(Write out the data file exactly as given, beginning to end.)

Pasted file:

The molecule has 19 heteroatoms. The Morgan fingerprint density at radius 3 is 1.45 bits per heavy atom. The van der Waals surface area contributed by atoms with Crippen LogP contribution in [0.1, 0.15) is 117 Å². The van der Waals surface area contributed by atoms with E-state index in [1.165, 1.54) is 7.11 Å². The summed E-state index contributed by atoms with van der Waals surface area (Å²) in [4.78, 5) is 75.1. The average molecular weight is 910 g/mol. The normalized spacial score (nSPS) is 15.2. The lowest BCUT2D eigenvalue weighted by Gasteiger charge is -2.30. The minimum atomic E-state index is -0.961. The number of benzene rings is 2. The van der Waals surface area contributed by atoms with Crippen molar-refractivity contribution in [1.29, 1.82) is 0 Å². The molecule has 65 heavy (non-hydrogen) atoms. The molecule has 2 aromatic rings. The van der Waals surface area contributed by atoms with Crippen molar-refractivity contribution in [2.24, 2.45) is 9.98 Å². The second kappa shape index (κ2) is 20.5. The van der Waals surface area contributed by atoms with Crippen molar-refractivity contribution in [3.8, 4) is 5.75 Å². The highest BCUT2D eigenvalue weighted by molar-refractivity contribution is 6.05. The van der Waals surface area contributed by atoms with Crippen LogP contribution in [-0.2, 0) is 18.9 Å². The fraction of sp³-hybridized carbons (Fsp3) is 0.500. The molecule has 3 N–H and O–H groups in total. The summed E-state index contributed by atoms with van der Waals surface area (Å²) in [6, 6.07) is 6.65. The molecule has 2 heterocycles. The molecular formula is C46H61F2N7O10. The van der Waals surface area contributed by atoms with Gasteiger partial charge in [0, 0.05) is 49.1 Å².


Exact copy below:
The molecule has 19 heteroatoms. The Morgan fingerprint density at radius 3 is 1.45 bits per heavy atom. The van der Waals surface area contributed by atoms with Crippen LogP contribution in [0.1, 0.15) is 117 Å². The van der Waals surface area contributed by atoms with E-state index in [1.165, 1.54) is 7.11 Å². The summed E-state index contributed by atoms with van der Waals surface area (Å²) in [4.78, 5) is 75.1. The average molecular weight is 910 g/mol. The normalized spacial score (nSPS) is 15.2. The lowest BCUT2D eigenvalue weighted by Gasteiger charge is -2.30. The minimum atomic E-state index is -0.961. The number of benzene rings is 2. The van der Waals surface area contributed by atoms with Crippen molar-refractivity contribution in [1.29, 1.82) is 0 Å². The molecule has 65 heavy (non-hydrogen) atoms. The molecule has 2 aromatic rings. The van der Waals surface area contributed by atoms with Crippen molar-refractivity contribution in [2.24, 2.45) is 9.98 Å². The second kappa shape index (κ2) is 20.5. The van der Waals surface area contributed by atoms with Crippen molar-refractivity contribution in [3.8, 4) is 5.75 Å². The highest BCUT2D eigenvalue weighted by molar-refractivity contribution is 6.05. The van der Waals surface area contributed by atoms with Crippen LogP contribution in [-0.2, 0) is 18.9 Å². The fraction of sp³-hybridized carbons (Fsp3) is 0.500. The molecule has 3 N–H and O–H groups in total. The summed E-state index contributed by atoms with van der Waals surface area (Å²) in [6, 6.07) is 6.65. The molecule has 2 heterocycles. The molecular formula is C46H61F2N7O10. The van der Waals surface area contributed by atoms with Gasteiger partial charge in [0, 0.05) is 49.1 Å².